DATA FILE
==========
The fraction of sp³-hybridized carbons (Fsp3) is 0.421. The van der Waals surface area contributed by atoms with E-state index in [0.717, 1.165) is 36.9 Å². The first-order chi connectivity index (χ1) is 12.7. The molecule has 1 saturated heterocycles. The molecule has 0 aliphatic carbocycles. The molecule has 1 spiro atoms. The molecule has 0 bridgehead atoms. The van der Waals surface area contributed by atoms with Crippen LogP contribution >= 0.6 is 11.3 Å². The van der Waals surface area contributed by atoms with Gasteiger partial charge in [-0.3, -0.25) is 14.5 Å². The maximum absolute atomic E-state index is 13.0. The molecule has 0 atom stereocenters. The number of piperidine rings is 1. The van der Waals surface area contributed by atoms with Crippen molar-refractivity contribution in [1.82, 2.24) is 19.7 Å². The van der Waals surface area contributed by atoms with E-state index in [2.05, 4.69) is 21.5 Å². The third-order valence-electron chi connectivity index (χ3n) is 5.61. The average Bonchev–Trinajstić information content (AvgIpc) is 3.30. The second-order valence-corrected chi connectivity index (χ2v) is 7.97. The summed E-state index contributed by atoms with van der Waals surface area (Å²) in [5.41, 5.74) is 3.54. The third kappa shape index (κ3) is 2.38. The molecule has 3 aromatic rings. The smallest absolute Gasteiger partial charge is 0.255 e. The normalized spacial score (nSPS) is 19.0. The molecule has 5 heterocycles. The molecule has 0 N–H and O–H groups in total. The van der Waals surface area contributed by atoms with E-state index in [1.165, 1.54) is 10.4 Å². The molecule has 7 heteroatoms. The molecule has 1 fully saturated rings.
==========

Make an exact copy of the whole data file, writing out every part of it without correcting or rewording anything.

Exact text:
The fraction of sp³-hybridized carbons (Fsp3) is 0.421. The van der Waals surface area contributed by atoms with E-state index in [0.717, 1.165) is 36.9 Å². The first-order chi connectivity index (χ1) is 12.7. The molecule has 1 saturated heterocycles. The molecule has 0 aliphatic carbocycles. The molecule has 1 spiro atoms. The molecule has 0 bridgehead atoms. The van der Waals surface area contributed by atoms with Crippen LogP contribution >= 0.6 is 11.3 Å². The van der Waals surface area contributed by atoms with Gasteiger partial charge in [-0.3, -0.25) is 14.5 Å². The maximum absolute atomic E-state index is 13.0. The molecule has 0 atom stereocenters. The number of piperidine rings is 1. The van der Waals surface area contributed by atoms with Crippen molar-refractivity contribution in [1.82, 2.24) is 19.7 Å². The van der Waals surface area contributed by atoms with E-state index in [2.05, 4.69) is 21.5 Å². The third-order valence-electron chi connectivity index (χ3n) is 5.61. The average Bonchev–Trinajstić information content (AvgIpc) is 3.30. The second-order valence-corrected chi connectivity index (χ2v) is 7.97. The summed E-state index contributed by atoms with van der Waals surface area (Å²) in [5.41, 5.74) is 3.54. The third kappa shape index (κ3) is 2.38. The molecule has 3 aromatic rings. The smallest absolute Gasteiger partial charge is 0.255 e. The normalized spacial score (nSPS) is 19.0. The molecule has 5 heterocycles. The molecule has 0 N–H and O–H groups in total. The van der Waals surface area contributed by atoms with E-state index in [1.165, 1.54) is 10.4 Å². The molecule has 7 heteroatoms. The molecule has 1 fully saturated rings.